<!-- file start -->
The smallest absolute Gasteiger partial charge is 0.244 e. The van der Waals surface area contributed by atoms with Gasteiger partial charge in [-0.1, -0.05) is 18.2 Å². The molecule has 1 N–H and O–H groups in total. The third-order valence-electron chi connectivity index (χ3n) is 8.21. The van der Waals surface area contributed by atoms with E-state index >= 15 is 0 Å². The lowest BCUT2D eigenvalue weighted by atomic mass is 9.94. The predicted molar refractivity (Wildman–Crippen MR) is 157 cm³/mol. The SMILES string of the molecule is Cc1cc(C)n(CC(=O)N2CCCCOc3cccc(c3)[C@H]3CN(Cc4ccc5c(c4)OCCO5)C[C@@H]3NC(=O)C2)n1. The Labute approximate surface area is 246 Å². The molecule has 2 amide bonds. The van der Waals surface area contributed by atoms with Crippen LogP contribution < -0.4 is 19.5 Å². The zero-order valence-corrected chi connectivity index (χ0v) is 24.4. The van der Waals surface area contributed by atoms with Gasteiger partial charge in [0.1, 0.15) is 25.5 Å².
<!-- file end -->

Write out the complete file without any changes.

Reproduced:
The smallest absolute Gasteiger partial charge is 0.244 e. The van der Waals surface area contributed by atoms with Gasteiger partial charge in [-0.1, -0.05) is 18.2 Å². The molecule has 1 N–H and O–H groups in total. The third-order valence-electron chi connectivity index (χ3n) is 8.21. The van der Waals surface area contributed by atoms with E-state index >= 15 is 0 Å². The lowest BCUT2D eigenvalue weighted by atomic mass is 9.94. The predicted molar refractivity (Wildman–Crippen MR) is 157 cm³/mol. The SMILES string of the molecule is Cc1cc(C)n(CC(=O)N2CCCCOc3cccc(c3)[C@H]3CN(Cc4ccc5c(c4)OCCO5)C[C@@H]3NC(=O)C2)n1. The Labute approximate surface area is 246 Å². The molecule has 2 amide bonds. The van der Waals surface area contributed by atoms with Crippen LogP contribution < -0.4 is 19.5 Å². The zero-order valence-corrected chi connectivity index (χ0v) is 24.4. The van der Waals surface area contributed by atoms with Gasteiger partial charge in [0.1, 0.15) is 25.5 Å².